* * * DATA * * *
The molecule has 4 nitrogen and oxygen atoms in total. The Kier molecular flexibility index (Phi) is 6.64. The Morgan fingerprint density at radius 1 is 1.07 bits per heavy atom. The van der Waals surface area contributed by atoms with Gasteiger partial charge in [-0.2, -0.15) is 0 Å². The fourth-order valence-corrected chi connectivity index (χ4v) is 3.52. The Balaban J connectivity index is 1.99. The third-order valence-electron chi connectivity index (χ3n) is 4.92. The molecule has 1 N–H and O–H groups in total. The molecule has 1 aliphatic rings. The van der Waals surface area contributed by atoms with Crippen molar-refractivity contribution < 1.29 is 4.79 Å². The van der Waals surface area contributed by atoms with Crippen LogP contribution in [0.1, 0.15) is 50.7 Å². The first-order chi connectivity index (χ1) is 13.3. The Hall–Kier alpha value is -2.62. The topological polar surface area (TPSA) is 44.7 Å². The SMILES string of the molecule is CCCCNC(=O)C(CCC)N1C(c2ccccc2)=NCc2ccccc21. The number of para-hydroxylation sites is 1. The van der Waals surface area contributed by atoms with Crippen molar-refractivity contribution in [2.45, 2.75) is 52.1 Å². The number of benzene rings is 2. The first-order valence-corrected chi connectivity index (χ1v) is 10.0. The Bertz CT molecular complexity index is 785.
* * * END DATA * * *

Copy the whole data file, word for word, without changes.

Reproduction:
The molecule has 4 nitrogen and oxygen atoms in total. The Kier molecular flexibility index (Phi) is 6.64. The Morgan fingerprint density at radius 1 is 1.07 bits per heavy atom. The van der Waals surface area contributed by atoms with Gasteiger partial charge in [-0.2, -0.15) is 0 Å². The fourth-order valence-corrected chi connectivity index (χ4v) is 3.52. The Balaban J connectivity index is 1.99. The third-order valence-electron chi connectivity index (χ3n) is 4.92. The molecule has 1 N–H and O–H groups in total. The molecule has 1 aliphatic rings. The van der Waals surface area contributed by atoms with Crippen molar-refractivity contribution < 1.29 is 4.79 Å². The van der Waals surface area contributed by atoms with Crippen LogP contribution in [0.1, 0.15) is 50.7 Å². The first-order chi connectivity index (χ1) is 13.3. The Hall–Kier alpha value is -2.62. The topological polar surface area (TPSA) is 44.7 Å². The SMILES string of the molecule is CCCCNC(=O)C(CCC)N1C(c2ccccc2)=NCc2ccccc21. The number of para-hydroxylation sites is 1. The van der Waals surface area contributed by atoms with Crippen molar-refractivity contribution in [2.45, 2.75) is 52.1 Å². The number of benzene rings is 2. The first-order valence-corrected chi connectivity index (χ1v) is 10.0. The Bertz CT molecular complexity index is 785.